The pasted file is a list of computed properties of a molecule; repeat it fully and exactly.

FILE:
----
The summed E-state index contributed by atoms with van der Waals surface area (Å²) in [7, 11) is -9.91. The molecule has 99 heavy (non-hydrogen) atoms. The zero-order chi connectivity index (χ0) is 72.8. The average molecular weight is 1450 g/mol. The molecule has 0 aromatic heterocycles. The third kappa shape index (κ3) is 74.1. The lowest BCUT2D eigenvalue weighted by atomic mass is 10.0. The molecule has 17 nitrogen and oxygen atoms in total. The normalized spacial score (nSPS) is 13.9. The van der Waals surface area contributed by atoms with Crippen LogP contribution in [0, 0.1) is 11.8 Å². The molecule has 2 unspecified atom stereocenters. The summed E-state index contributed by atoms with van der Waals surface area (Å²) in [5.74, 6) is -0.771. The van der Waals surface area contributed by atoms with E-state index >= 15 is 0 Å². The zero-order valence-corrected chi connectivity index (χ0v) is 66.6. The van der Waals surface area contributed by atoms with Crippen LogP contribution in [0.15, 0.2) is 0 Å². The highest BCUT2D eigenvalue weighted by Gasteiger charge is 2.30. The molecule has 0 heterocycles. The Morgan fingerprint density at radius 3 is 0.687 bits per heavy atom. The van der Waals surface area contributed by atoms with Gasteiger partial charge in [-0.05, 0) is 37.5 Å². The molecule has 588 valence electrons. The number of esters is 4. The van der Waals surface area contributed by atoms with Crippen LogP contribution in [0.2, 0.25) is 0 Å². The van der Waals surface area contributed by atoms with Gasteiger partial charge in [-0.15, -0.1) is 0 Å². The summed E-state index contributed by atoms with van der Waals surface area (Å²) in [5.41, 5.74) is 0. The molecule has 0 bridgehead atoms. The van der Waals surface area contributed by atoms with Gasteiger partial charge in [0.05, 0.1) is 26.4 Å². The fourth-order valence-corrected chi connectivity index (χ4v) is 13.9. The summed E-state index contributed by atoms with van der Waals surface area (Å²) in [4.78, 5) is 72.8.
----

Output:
The summed E-state index contributed by atoms with van der Waals surface area (Å²) in [7, 11) is -9.91. The molecule has 99 heavy (non-hydrogen) atoms. The zero-order chi connectivity index (χ0) is 72.8. The average molecular weight is 1450 g/mol. The molecule has 0 aromatic heterocycles. The third kappa shape index (κ3) is 74.1. The lowest BCUT2D eigenvalue weighted by atomic mass is 10.0. The molecule has 17 nitrogen and oxygen atoms in total. The normalized spacial score (nSPS) is 13.9. The van der Waals surface area contributed by atoms with Crippen LogP contribution in [0, 0.1) is 11.8 Å². The molecule has 2 unspecified atom stereocenters. The summed E-state index contributed by atoms with van der Waals surface area (Å²) in [5.74, 6) is -0.771. The van der Waals surface area contributed by atoms with E-state index >= 15 is 0 Å². The zero-order valence-corrected chi connectivity index (χ0v) is 66.6. The van der Waals surface area contributed by atoms with Crippen LogP contribution in [0.15, 0.2) is 0 Å². The highest BCUT2D eigenvalue weighted by Gasteiger charge is 2.30. The molecule has 0 heterocycles. The Morgan fingerprint density at radius 3 is 0.687 bits per heavy atom. The van der Waals surface area contributed by atoms with Gasteiger partial charge in [-0.05, 0) is 37.5 Å². The molecule has 588 valence electrons. The number of esters is 4. The van der Waals surface area contributed by atoms with Crippen LogP contribution in [0.2, 0.25) is 0 Å². The van der Waals surface area contributed by atoms with Gasteiger partial charge in [-0.15, -0.1) is 0 Å². The summed E-state index contributed by atoms with van der Waals surface area (Å²) in [5.41, 5.74) is 0. The molecule has 0 bridgehead atoms. The van der Waals surface area contributed by atoms with Gasteiger partial charge in [0.05, 0.1) is 26.4 Å². The fourth-order valence-corrected chi connectivity index (χ4v) is 13.9. The summed E-state index contributed by atoms with van der Waals surface area (Å²) in [4.78, 5) is 72.8.